In Kittisakchokchoi’s lone shot at the big-time, he was TKO’d in 10 by Oscar Larios. His dreadful performance against Larios and lack of quality opposition leads me to believe Saenghiran might have more of a shot at beating him than some suspect. Regardless, neither of them lasts longer than six rounds with Israel Vasquez.

Honorable Mention: Wethya Sakmuangklang, Denkaosan Kaovichit, Devid Lookmahanak, Nethra Sasiprapa, Chonlatarn Piriyapinyo, Pornsawan Kratingdaenggym

Thai Fighters Ranked in Ring Magazine

Pongsaklek Wonjongkam: #1 Flyweight
Pramuansak Phosuwan: #10 Jr. Bantamweight
Veeraphol Sahaprom: #3 Bantamweight
Ratanachai Sor Vorapin: #6 Bantamweight
Poonsawat Kratingdaenggym: #10 Bantamweight
Somsak Sithchatchawal: #3 Jr. Featherweight
Yodsanan Sor Nanthachai: #9 Lightweight

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Articles of 2006

Iceman Stops Tito Ortiz Win Streak

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LAS VEGAS—UFC light heavyweight champion Chuck “Iceman” Liddell’s fists proved too much for Huntington Beach’s Tito Ortiz who was stopped in the third round before a sold out crowd at the MGM Garden Arena on Saturday.

The punching machine Liddell (20-3, 13 KOs) repeated his victory in UFC 66 over the much-improved grappler Ortiz who has improved his punching and blocking. Ortiz was trying to avenge his loss of April 2004.

Despite all the new weapons displayed by Ortiz it wasn’t enough as Liddell pummeled the former champion and retained his title with a technical knockout at 3:59 of the third round. Referee Mario Yamasaki stopped the bout.

“This was the most satisfying victory of my career,” said Liddell, 36, of Santa Barbara. “Tito came back real tough.”

Ortiz (15-5, 8 KOs), a former wrestler, worked on his boxing technique knowing he would need it against the former boxer Liddell. But Liddell’s experience allowed him to find the right moment to pounce on Ortiz.

“I had him hurt, I just kept throwing punches,” said Liddell who also knocked down Ortiz in the first round with a left hook.

Ortiz was gracious in defeat.

“Chuck is the best fighter Pound for Pound in the (mixed martial arts) world,” said Ortiz, 31, who suffered a gash on the side of his left eye from a punch. “I’m disgusted by myself. I let my fans down.”

Other bouts

Underdog Keith Jardine (12-3-1) knocked out Forrest Griffin (13-4) at 4:41 of the first round in their light heavyweight showdown. A right uppercut followed by a left hook wobbled Griffin who was sent to the floor by a barrage of punches. On the ground Jardine landed right after right until referee John McCarthy stopped the fight for a technical knockout.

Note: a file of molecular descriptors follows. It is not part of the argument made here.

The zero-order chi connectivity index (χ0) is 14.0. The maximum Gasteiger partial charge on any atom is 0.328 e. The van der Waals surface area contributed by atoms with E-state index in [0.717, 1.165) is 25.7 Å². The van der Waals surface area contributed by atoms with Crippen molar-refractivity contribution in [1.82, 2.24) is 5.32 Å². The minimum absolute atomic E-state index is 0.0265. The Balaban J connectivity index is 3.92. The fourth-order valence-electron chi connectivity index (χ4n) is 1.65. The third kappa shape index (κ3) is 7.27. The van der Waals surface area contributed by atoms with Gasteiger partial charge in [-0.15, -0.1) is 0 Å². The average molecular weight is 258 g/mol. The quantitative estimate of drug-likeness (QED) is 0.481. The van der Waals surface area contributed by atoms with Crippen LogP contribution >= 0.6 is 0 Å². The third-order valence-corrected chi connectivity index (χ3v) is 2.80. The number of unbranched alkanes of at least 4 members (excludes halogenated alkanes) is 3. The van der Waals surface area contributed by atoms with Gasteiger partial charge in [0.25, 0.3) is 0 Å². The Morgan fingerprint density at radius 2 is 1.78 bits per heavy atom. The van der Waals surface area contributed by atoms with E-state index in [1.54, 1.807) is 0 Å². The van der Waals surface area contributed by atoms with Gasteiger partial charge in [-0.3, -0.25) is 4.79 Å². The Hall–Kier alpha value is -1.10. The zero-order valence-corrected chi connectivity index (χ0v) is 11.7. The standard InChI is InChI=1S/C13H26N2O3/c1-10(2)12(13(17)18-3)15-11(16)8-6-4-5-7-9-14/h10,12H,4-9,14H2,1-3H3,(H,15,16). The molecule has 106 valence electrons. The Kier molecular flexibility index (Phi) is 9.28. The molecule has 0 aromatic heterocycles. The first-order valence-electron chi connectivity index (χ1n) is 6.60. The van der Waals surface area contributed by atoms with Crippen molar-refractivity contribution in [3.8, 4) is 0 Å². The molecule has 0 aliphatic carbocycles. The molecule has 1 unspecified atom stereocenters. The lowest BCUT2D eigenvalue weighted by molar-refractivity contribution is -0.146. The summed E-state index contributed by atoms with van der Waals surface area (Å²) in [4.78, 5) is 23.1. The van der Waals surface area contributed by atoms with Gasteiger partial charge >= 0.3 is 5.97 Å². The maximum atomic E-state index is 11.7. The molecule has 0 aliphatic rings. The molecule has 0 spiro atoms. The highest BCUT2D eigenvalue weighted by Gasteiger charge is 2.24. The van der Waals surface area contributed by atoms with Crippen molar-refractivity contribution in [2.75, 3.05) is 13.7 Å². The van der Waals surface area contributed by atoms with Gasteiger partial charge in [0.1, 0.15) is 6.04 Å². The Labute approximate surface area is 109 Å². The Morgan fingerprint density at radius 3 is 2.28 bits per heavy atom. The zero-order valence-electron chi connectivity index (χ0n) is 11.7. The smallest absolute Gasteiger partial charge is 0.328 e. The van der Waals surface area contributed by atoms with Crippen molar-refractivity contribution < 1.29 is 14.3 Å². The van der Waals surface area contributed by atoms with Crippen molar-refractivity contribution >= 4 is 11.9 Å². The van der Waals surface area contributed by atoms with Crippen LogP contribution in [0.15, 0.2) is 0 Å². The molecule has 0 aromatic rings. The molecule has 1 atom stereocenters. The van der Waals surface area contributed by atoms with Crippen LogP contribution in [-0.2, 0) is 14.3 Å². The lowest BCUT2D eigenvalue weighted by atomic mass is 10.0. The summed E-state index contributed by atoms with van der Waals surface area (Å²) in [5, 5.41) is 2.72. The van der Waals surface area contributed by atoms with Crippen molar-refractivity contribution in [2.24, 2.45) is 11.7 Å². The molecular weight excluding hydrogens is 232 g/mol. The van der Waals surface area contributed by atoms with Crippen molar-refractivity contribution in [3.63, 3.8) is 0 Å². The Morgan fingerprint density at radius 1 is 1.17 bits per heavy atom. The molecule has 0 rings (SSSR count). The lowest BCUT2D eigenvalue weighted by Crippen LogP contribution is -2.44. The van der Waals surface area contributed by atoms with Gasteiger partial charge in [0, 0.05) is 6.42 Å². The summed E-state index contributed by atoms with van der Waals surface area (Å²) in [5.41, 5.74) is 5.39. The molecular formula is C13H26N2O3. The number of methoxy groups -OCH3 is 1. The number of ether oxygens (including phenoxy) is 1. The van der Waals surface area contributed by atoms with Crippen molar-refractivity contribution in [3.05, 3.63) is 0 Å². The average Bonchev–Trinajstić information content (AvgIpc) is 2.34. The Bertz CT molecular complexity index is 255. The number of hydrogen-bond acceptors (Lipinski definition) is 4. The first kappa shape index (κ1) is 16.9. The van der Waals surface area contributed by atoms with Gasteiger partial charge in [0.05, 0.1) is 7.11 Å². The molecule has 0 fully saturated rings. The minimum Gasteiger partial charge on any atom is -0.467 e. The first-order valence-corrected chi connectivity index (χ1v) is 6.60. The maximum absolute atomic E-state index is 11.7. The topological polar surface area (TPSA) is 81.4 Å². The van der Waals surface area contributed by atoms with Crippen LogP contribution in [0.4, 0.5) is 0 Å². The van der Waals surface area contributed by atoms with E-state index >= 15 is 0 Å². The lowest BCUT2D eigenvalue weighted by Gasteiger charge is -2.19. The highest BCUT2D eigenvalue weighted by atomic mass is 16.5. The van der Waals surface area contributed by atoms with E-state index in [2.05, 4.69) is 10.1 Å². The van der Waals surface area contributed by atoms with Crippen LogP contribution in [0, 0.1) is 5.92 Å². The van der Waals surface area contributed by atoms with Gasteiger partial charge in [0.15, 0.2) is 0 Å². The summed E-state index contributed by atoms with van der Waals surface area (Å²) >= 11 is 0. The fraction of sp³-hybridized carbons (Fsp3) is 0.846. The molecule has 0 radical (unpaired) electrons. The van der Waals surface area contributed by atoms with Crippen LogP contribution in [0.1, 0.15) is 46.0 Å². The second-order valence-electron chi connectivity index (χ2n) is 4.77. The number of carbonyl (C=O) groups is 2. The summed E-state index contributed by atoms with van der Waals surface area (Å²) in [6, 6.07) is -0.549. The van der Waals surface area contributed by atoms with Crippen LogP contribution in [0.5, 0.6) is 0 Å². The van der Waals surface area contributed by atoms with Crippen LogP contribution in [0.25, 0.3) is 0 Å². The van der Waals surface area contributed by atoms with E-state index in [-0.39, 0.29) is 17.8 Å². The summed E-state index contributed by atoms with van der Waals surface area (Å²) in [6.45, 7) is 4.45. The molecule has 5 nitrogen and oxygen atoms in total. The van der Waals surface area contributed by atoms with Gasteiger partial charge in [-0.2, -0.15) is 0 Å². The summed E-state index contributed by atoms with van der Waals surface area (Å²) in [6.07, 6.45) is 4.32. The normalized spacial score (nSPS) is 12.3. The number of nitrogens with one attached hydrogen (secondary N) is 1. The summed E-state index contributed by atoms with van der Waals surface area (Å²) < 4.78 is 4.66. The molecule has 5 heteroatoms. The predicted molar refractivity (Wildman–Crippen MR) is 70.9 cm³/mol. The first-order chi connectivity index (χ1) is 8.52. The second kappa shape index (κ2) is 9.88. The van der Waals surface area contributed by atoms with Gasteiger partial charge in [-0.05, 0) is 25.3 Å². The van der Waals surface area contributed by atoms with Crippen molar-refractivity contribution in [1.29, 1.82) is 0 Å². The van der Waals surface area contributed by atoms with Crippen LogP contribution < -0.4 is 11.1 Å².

“I couldn’t believe he was hurt,” said Jardine about Griffin who is known for his resiliency. “I was so nervous coming into this fight, but now I know I belong here.”

Canada’s Jason McDonald (18-7) choked out Chris Leben (15-3) in a middleweight bout that was up for grabs. Though Leben seemed to control the fight with stunning left hands, once the fight went to the ground McDonald managed a chokehold at 4:03 of the second round. Referee Steve Mazagatti saw Leben was unconscious and stopped the fight.

Former UFC heavyweight champion Andrei Arlovski (12-5) caught Brazil’s Mario Cruz (2-2) with a sneak right hand while both were tangled on the ground. Then the Belarusian pummeled Cruz until referee Herb Dean stopped the fight at 3:15 of the first round.

Third season winner of the Ultimate Fighter television reality season Michael Bisping (12-0) of Great Britain won by technical knockout over Eric Shafer (9-2-2) at 4:29 of the first round. A knee knocked Shafer groggy then Bisping knocked him to the ground and pounded him. Referee Mario Yamasaki stopped the bludgeoning.

Thiago Alves (16-4) caught Peru’s Tony De Souza (15-5) with a knee as he attempted to dive for his legs in a welterweight contest. After that it was pretty much over as Alves pummeled De Souza at 1:10 of the second round forcing referee John McCarthy to halt the bout.

Gabriel Gonzago (7-1) proved too strong for Carmelo Marrero (6-1) in a heavyweight bout. At 3:22 of the first round Gonzago of Massachusetts manipulated his way into arm bar forcing Pennsylvania’s Marrero to tap out.

Japan’s Yushin Okami (19-3) pounded Georgia’s Rory Singer (11-6) into submission at 4:03 of the third round of a middleweight bout. Okami seemed the more-rounded fighter with effective kicks to the head and more accurate punching.

Christian Wellisch (8-2) jumped to a quick start with an accurate left hook that rattled Australia’s Anthony Perosh (5-3) in a heavyweight bout. During the first round it seemed the Sacramento fighter might end the fight but the Aussie hung tough. Wellisch won by unanimous decision.